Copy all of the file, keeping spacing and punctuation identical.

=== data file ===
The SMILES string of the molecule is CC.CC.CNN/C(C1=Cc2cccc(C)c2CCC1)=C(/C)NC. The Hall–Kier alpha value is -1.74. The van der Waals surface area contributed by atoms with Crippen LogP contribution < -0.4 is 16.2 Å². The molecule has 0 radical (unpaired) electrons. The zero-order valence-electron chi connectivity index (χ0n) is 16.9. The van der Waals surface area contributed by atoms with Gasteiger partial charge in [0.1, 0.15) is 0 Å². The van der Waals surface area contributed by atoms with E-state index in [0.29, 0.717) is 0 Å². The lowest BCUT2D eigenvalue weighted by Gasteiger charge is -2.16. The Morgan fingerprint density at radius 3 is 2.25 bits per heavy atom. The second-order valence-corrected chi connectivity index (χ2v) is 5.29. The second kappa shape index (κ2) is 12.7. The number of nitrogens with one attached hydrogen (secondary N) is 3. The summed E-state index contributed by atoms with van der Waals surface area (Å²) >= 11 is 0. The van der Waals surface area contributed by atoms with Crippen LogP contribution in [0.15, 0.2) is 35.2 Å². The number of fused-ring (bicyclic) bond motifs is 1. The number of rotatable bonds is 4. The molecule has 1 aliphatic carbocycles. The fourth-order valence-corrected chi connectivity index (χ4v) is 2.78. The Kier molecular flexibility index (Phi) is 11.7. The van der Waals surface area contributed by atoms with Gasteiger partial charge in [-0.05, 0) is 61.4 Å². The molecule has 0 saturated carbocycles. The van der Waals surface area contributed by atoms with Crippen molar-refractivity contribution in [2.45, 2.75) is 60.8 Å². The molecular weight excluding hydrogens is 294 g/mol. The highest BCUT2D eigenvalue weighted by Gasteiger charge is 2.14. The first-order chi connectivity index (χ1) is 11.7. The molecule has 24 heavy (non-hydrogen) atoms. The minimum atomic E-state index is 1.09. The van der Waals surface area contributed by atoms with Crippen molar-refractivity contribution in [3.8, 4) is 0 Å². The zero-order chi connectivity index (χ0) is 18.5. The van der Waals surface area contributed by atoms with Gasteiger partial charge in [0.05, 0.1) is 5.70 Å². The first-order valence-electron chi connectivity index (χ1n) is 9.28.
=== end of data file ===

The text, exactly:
The SMILES string of the molecule is CC.CC.CNN/C(C1=Cc2cccc(C)c2CCC1)=C(/C)NC. The Hall–Kier alpha value is -1.74. The van der Waals surface area contributed by atoms with Crippen LogP contribution < -0.4 is 16.2 Å². The molecule has 0 radical (unpaired) electrons. The zero-order valence-electron chi connectivity index (χ0n) is 16.9. The van der Waals surface area contributed by atoms with Gasteiger partial charge in [0.1, 0.15) is 0 Å². The van der Waals surface area contributed by atoms with E-state index in [0.29, 0.717) is 0 Å². The lowest BCUT2D eigenvalue weighted by Gasteiger charge is -2.16. The Morgan fingerprint density at radius 3 is 2.25 bits per heavy atom. The second-order valence-corrected chi connectivity index (χ2v) is 5.29. The second kappa shape index (κ2) is 12.7. The number of nitrogens with one attached hydrogen (secondary N) is 3. The summed E-state index contributed by atoms with van der Waals surface area (Å²) >= 11 is 0. The van der Waals surface area contributed by atoms with Crippen LogP contribution in [0.15, 0.2) is 35.2 Å². The number of fused-ring (bicyclic) bond motifs is 1. The number of rotatable bonds is 4. The molecule has 1 aliphatic carbocycles. The fourth-order valence-corrected chi connectivity index (χ4v) is 2.78. The Kier molecular flexibility index (Phi) is 11.7. The van der Waals surface area contributed by atoms with Gasteiger partial charge in [-0.05, 0) is 61.4 Å². The molecule has 0 saturated carbocycles. The van der Waals surface area contributed by atoms with Crippen molar-refractivity contribution in [2.45, 2.75) is 60.8 Å². The molecular weight excluding hydrogens is 294 g/mol. The highest BCUT2D eigenvalue weighted by Gasteiger charge is 2.14. The first-order chi connectivity index (χ1) is 11.7. The molecule has 24 heavy (non-hydrogen) atoms. The minimum atomic E-state index is 1.09. The van der Waals surface area contributed by atoms with Crippen molar-refractivity contribution in [3.8, 4) is 0 Å². The zero-order chi connectivity index (χ0) is 18.5. The van der Waals surface area contributed by atoms with Gasteiger partial charge in [0.05, 0.1) is 5.70 Å². The first-order valence-electron chi connectivity index (χ1n) is 9.28.